Collaborative surgical innovation can reduce complications and hospital stay

Jan. 16, 2024

"The glory of medicine is that it is constantly moving forward."

— William J. Mayo, M.D.
Imagen por resonancia magnética Imagen por resonancia magnética

Una imagen por resonancia magnética que muestra un tumor en la fosa craneal media anterior, que se extiende a la órbita lateral y desplaza el músculo recto lateral. Este tumor se extirpó mediante oculoplastia y neurocirugía combinadas con un enfoque transorbitario a través de una incisión en el pliegue del párpado.

Collaborating across clinical practice allows for discovery and quicker application of knowledge to develop new, patient-centered solutions. This approach has allowed Mayo Clinic ophthalmologists to work together with their colleagues across multiple specialties to offer the most promising surgical approaches for meningiomas of the skull base and improve patient outcomes.

Meningiomas account for 15% to 20% of primary brain tumors. A meningioma of the skull base is typically a noncancerous and slow-growing tumor that develops in the covering of the base of the brain. While mostly benign, these neoplasms can become aggressive and grow from the dura to extracranial spaces such as the orbit and nasal cavity. Many meningiomas are asymptomatic; however, when symptoms do present, they include headaches, anosmia and visual deficits that can significantly impact quality of life.

"The current standard treatment for patients with symptomatic anterior skull base meningiomas consists of unilateral frontal or bifrontal craniotomies," says Lilly H. Wagner, M.D., an oculoplastic and orbital surgeon at Mayo Clinic in Rochester, Minnesota. "While this approach has high rates of complete resection, it also carries a variety of risks including postoperative cerebral edema and visual morbidity due to manipulation of the optic nerve."

One alternative, the endoscopic endonasal approach (EEA), has been increasingly used, as it can provide better visualization of important vascular and nerve structures. It can also reduce operative time and eliminate the need for brain retraction, where appropriate. However, there are anatomical limitations, which make it challenging to reach lesions extending to lateral parts of the anterior skull base with EEA.

Minimally invasive supraorbital craniotomy has emerged as another option for anterior skull base meningioma resection in select patients. "Advantages of a supraorbital approach include the use of dynamic brain retraction, reduced risk of postoperative encephalomalacia, shorter length of time in the hospital and improved cosmetic results," says Dr. Wagner.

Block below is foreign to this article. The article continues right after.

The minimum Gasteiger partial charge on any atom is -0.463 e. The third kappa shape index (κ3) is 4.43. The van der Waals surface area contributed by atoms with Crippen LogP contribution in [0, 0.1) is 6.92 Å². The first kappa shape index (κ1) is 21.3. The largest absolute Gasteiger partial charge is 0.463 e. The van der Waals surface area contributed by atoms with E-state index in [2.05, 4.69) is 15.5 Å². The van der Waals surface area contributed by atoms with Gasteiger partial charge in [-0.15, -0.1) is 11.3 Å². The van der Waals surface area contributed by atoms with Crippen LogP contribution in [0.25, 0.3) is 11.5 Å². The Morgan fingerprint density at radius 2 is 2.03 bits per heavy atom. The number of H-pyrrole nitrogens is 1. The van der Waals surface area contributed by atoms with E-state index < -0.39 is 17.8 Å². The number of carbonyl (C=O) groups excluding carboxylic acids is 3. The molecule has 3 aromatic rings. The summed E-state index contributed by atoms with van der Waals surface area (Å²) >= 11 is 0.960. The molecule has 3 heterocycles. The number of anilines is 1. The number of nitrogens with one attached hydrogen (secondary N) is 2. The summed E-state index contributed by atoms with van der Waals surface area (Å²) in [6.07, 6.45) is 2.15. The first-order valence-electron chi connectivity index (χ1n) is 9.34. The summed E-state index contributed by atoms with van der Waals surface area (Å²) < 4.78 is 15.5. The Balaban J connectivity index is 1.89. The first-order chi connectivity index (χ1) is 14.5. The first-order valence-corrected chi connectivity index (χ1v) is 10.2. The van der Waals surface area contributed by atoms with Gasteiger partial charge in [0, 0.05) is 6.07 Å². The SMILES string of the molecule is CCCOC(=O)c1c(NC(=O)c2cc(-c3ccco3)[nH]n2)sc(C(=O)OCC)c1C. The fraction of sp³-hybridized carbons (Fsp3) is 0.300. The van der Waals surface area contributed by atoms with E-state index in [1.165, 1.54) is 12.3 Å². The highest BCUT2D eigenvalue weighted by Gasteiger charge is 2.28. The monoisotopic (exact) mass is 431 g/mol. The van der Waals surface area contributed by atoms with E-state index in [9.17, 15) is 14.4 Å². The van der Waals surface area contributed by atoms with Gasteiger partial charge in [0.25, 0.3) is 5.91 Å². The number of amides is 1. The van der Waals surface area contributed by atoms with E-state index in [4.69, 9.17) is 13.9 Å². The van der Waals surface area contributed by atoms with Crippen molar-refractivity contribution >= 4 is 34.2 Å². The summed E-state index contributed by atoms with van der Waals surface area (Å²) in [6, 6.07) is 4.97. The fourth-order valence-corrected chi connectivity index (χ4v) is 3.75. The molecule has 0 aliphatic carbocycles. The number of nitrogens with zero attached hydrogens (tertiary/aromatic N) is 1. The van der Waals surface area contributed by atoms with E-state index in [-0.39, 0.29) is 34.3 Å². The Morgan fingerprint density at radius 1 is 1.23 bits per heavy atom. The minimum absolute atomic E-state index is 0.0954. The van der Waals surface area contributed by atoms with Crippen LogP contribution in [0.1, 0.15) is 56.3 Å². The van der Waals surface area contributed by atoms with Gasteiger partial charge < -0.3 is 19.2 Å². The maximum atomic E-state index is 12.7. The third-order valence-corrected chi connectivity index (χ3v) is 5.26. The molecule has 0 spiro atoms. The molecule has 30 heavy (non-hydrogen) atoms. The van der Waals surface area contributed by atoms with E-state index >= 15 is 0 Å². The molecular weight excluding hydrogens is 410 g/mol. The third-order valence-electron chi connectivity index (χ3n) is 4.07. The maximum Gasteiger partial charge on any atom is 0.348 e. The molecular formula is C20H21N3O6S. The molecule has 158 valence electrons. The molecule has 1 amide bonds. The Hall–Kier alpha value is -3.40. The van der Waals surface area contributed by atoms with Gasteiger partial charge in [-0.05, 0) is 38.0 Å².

Existing literature predominantly focuses on the use of the supraorbital approach for small meningiomas, and it also carries its own risks. "The classic supraorbital keyhole approach creates a small craniotomy in the frontal bone," says Dr. Wagner. "Risks associated with this approach include unintentionally opening the frontal sinus, weakness of the frontal branch of the facial nerve and cosmetic deformity due to burr holes.

"Unfortunately, the supraorbital approach does not provide access to intraorbital tumor components," continues Dr. Wagner. "And there remains a gap in knowledge surrounding the role of oculoplastic surgeons in the management of such cases."

With recent advances — and the close collaboration among experts in ophthalmology, neurology and otolaryngology — transorbital neuroendoscopic surgery provides access to the skull base through the orbit and can provide sufficient exposure for total resection while avoiding the complications of traditional supraorbital keyhole craniotomy.

"Traditional craniotomy approaches carry higher morbidity and require longer hospital stays," says Dr. Wagner. "The transorbital route and collaboration between orbital surgeons and neurosurgeons allow access to otherwise difficult-to-reach lesions in the orbital apex and skull base with decreased risk for surgical morbidity, better visualization and faster recovery."

"Working together to manage these cases is ultimately in the best interest of the patient," says Jamie J. Van Gompel, M.D., a neurosurgeon at Mayo Clinic in Rochester, Minnesota. "The transorbital route allows us to successfully excise the tumor with minimal complications while preserving eye function. Additionally, this approach has tremendous cosmetic advantages that positively impact a patient's overall well-being and recovery."

"Our multidisciplinary collaboration provides integrated evaluation, testing, imaging and consultation within a few days in order to determine if a patient is a candidate for this minimally invasive approach," says Dr. Wagner. "Working closely together across specialties allows patients to receive individualized care plans — taking their personal treatment goals and disease characteristics into consideration."

For more information

Refer a patient to Mayo Clinic.